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Why social wellbeing is important to employees

31 July 2020

Engagement | Wellness

Posted on: 31 July 2020

Social wellbeing can refer to an employee’s social connections within a business, such as their relationships with peers, managers, and leadership. But the term also includes areas with an external focus, regarding company values and Corporate Social Responsibility (CSR) initiatives.

For a business to truly reap the benefit from a social wellbeing programme, there needs to be cohesion between its internal culture and how it interacts with the outside world. It’s an opportunity to dig down into the organisation’s core values and articulate exactly why employees should want to work there, and crucially, why they should feel proud to do so.

Why bother with all this corporate soul-searching? An employee who believes in their company’s values and CSR initiatives will be personally invested in the business’ success, resulting in them working harder. In the same vein, employees who feels like they belong will be more loyal, ergo staying at the business for longer.

Feels good to do good

Social wellbeing sits side-by-side with mental wellbeing, and there is an undoubted wellbeing boost that comes simply through the act of ‘doing good’. Companies which provide opportunities for their staff to volunteer will generate goodwill both on a personal level – “I did something good today” - and a corporate one - “I feel good about working for this company.”

We know that employees place importance not just on how well they perform day-to-day, but on how their work is making the world a better place. For example, for those working in care homes, the social value of their role is obvious, but other employees may appreciate the experience of doing good through CSR initiatives.

By linking their employer to shared social values, employees can build a deeper connection with their work and its relevance to the wider world. It’s no longer ‘just a job’ when a role delivers personal as well as professional value.

An ever-evolving world

The way we work is changing, with technology enabling greater flexibility than ever before. However, remote working can leave employees feeling lonely and disconnected from the meaning of their work. We shouldn’t lose sight of the value of genuine human connection, whether within the company itself or the world it inhabits.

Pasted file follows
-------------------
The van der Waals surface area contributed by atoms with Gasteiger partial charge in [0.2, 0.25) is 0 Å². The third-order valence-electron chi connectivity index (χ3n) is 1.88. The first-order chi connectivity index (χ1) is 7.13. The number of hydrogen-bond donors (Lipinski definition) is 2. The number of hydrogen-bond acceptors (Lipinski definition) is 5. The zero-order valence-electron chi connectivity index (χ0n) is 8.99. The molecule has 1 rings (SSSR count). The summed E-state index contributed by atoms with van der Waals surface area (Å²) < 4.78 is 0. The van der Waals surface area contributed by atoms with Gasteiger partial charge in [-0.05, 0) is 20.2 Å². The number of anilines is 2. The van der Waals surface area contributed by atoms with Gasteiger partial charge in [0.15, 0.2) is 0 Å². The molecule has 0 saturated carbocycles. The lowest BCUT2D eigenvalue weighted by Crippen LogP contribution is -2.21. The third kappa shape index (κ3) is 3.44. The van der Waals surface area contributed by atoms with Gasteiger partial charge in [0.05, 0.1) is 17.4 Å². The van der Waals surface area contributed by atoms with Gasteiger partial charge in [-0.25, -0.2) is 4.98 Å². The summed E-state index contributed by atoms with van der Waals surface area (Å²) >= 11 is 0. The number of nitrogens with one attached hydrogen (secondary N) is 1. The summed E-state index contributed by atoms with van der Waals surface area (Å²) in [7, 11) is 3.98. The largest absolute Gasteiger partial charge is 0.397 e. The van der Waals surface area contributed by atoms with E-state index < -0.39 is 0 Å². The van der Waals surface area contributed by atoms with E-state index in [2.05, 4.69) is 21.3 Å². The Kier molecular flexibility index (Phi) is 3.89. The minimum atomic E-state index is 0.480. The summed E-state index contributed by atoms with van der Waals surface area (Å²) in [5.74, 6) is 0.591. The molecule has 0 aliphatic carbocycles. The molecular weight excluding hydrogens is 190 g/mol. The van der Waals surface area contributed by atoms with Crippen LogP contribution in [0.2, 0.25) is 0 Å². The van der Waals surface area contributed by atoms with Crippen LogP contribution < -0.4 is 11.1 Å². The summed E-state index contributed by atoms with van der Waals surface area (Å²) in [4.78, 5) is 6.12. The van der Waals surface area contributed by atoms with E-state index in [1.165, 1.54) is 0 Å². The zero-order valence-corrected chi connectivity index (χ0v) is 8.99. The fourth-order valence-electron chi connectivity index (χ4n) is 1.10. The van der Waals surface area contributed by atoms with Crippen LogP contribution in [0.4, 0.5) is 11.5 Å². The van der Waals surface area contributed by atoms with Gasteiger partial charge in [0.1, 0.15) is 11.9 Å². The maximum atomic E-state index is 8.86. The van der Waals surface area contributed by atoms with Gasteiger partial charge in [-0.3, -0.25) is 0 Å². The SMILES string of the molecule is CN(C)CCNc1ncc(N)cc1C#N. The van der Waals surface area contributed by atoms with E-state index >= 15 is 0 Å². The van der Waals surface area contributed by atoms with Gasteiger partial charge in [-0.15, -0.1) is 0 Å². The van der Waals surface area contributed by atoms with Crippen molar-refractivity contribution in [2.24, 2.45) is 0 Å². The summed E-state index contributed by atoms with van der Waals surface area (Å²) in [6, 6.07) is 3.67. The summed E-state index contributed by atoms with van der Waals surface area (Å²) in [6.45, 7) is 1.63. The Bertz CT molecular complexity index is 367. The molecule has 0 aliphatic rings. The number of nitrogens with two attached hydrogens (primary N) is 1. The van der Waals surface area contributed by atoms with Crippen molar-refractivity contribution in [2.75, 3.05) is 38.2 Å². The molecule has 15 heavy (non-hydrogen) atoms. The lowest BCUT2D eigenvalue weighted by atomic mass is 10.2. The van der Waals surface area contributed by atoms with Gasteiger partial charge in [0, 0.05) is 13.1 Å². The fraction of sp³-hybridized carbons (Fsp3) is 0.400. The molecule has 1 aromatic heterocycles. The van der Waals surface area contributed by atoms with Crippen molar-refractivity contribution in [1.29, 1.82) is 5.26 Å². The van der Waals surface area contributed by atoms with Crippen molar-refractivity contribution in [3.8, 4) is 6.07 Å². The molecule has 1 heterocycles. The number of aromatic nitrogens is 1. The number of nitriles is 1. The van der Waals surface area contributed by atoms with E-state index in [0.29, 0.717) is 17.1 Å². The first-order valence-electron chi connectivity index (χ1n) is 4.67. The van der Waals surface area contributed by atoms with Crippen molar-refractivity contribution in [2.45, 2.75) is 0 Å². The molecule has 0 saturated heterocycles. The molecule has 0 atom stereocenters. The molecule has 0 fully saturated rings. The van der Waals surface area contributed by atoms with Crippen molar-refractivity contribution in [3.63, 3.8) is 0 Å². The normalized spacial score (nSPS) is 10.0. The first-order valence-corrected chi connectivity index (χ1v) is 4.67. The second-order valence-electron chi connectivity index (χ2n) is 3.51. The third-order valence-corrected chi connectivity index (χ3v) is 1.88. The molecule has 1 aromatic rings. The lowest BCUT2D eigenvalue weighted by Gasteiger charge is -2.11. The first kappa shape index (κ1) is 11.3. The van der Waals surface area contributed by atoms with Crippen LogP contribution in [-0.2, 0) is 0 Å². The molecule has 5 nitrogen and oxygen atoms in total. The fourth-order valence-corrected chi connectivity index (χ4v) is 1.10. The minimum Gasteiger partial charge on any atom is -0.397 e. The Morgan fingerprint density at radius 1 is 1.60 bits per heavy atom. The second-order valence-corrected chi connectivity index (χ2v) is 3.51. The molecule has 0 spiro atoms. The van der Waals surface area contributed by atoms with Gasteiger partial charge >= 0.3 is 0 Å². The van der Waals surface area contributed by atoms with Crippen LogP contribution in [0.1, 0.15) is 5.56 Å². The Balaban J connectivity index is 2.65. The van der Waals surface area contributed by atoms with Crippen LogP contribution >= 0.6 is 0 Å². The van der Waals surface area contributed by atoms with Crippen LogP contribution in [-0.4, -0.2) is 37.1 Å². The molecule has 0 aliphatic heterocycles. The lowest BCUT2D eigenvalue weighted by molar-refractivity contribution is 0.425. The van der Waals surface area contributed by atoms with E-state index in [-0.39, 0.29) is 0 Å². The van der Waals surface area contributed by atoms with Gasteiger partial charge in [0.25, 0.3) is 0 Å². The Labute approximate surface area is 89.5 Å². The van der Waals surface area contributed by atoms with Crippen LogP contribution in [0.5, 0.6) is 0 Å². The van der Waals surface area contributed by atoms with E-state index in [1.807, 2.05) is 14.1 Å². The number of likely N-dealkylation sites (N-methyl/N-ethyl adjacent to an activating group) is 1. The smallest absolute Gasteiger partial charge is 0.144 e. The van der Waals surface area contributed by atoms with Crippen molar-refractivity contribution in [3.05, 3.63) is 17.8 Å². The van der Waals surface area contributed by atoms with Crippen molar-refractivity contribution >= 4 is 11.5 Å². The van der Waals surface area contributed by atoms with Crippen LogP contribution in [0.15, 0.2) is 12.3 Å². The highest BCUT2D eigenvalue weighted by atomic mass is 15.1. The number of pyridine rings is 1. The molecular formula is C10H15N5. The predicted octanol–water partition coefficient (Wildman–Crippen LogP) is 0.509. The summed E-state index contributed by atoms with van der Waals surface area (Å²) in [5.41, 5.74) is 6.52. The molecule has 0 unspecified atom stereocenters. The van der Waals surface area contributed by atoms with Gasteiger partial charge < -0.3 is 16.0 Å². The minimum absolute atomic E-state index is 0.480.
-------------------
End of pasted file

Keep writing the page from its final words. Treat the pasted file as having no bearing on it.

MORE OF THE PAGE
When it comes to social responsibility, employees increasingly expect organisations to not only talk the talk, but also walk the walk. Forward-thinking employers are leaning into social wellbeing to demonstrate what their corporate values mean to the people on the ground. They recognise that fostering social connection should be a core aim of any wellbeing strategy – it’s the glue that keeps it all together.

Action points

So how can you optimise your social wellbeing offering? The aim is to make employees feel and therefore perform better at work by connecting with colleagues and the organisation on a personal level.

A starting point could be using your benefits platform to communicate great CSR work you’re already doing. Detail out how the company manages charitable giving, volunteering in the community or other CSR initiatives. Make sure to highlight why these causes in particular have been chosen – do they link with corporate values? Finally, include details on how employees can get involved, and a link to sign up for the next initiative.

Organising in-house social events gives employees the chance to strengthen their relationships with colleagues. They may be used to getting together in teams or departments, but mixing up individuals across the whole company will allow new connections to form. A friendly competition like a treasure hunt provides a fun experience of working together to achieve a shared goal - useful for future collaboration.

Social wellbeing is a crucial part of any wellbeing strategy. Building connections between colleagues is especially important given the rise of remote working. Understanding what their employer stands for and how they live those values means staff who share them are more likely to go the extra mile.

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